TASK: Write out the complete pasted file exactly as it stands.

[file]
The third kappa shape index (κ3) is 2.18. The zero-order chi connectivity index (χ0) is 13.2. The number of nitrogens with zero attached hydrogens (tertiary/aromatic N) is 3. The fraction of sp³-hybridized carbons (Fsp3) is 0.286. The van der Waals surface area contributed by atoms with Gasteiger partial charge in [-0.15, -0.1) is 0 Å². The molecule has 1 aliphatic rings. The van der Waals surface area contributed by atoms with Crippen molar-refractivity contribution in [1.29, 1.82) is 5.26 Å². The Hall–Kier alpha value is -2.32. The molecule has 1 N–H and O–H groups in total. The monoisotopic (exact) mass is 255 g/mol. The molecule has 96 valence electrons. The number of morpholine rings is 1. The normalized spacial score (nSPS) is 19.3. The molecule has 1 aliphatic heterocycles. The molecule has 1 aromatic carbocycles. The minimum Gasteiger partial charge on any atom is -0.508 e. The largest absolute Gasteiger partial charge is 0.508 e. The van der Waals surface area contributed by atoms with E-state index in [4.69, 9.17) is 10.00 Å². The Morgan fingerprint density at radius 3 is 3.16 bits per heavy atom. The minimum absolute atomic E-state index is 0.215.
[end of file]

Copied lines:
The third kappa shape index (κ3) is 2.18. The zero-order chi connectivity index (χ0) is 13.2. The number of nitrogens with zero attached hydrogens (tertiary/aromatic N) is 3. The fraction of sp³-hybridized carbons (Fsp3) is 0.286. The van der Waals surface area contributed by atoms with Gasteiger partial charge in [-0.15, -0.1) is 0 Å². The molecule has 1 aliphatic rings. The van der Waals surface area contributed by atoms with Crippen molar-refractivity contribution in [1.29, 1.82) is 5.26 Å². The Hall–Kier alpha value is -2.32. The molecule has 1 N–H and O–H groups in total. The monoisotopic (exact) mass is 255 g/mol. The molecule has 96 valence electrons. The number of morpholine rings is 1. The normalized spacial score (nSPS) is 19.3. The molecule has 1 aliphatic heterocycles. The molecule has 1 aromatic carbocycles. The minimum Gasteiger partial charge on any atom is -0.508 e. The largest absolute Gasteiger partial charge is 0.508 e. The van der Waals surface area contributed by atoms with E-state index in [4.69, 9.17) is 10.00 Å². The Morgan fingerprint density at radius 3 is 3.16 bits per heavy atom. The minimum absolute atomic E-state index is 0.215.